Ceremony Paves Way for Healthy Grieving
By The Rev. Dr. Lark d’Helen
In cultures across the globe mourning after death is observed in countless ways from dressing in
black for the first year after death to sitting shiva for seven days to the endless wave of casseroles brought to the family in the weeks following a death. Today mourning has taken a back seat to our
fast paced culture and been replaced with a can-do attitude of getting back to normal as soon as possible.
That doesn’t really work as a long term solution for grief and loss.The Association for Death Education and Counseling has been studying death and dying for over 25 years. We are starting to
understand what individuals, families and communities need after a significant loss. Now we know an end of life ritual or ceremony paves the way for healthier grieving.A ceremony can bridge the gap when no words are adequate – words are never adequate in the face of the great mystery of death. It can help us to process our most profound thoughts and feelings.
A memorial or funeral service helps us to acknowledge the death and say goodbye. It is a time to share memories, express our grief outside of ourselves and support one another in our common loss. In our bifurcated world of email and text messages, the need for social support at the time of a death is heightened rather than diminished!
We can focus our time on the meaning of death, even this death, and of life … and to begin the process of re-imagining our “new” life without the physical presence of the one who has died. Indeed, a meaningful memorial ceremony is the single most common factor for people who move through grief in healthy and hopeful ways.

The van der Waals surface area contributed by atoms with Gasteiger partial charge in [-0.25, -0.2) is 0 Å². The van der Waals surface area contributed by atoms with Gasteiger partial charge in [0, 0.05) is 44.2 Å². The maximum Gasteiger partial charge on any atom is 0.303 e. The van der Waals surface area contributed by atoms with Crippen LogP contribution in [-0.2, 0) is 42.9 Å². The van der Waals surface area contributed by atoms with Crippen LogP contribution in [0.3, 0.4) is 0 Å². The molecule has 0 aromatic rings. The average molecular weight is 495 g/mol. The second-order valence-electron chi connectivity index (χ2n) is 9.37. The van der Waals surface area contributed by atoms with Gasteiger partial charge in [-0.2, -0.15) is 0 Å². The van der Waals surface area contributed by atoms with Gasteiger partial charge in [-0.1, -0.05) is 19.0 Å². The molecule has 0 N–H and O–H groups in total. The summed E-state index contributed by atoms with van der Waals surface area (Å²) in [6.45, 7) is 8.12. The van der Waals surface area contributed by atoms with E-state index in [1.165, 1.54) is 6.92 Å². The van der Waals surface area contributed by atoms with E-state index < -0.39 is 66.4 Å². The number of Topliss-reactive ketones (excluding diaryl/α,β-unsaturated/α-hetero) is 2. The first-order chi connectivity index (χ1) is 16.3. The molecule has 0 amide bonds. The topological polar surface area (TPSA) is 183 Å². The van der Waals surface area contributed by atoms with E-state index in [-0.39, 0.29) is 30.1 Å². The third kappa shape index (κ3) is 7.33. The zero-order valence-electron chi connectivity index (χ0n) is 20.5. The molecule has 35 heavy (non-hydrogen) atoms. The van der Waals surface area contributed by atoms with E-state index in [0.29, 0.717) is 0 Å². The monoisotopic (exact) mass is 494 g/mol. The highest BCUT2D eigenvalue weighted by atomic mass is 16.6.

“Funerals may be about the person who died, but they are for the living. A good funeral puts you on the path to a good grief and healthy mourning.”
-Dr. Alan Wolfelt
People may be under the misconception that if they cremate they cannot have a service, nothing could be further from the truth. A celebration of life is always appropriate. When a family decides not to have a service oftentimes the internal emotional response has nowhere to go and can sometimes get stuck or stunted. We try whenever we are able to help people plan services that will lead to healing. When there is no service we have programs to help people better at understanding grief and loss, as well as hope and healing. If for some reason families realize a long time after the death they really needed an end of life ceremony and feel like they missed an opportunity, we are here. It is really never too late.
Please call us to schedule an appointment to set yourself and your family on a healthy way of grieving at 401-619-2877 or email us at firstname.lastname@example.org. Life is too short to skimp on healthy grieving.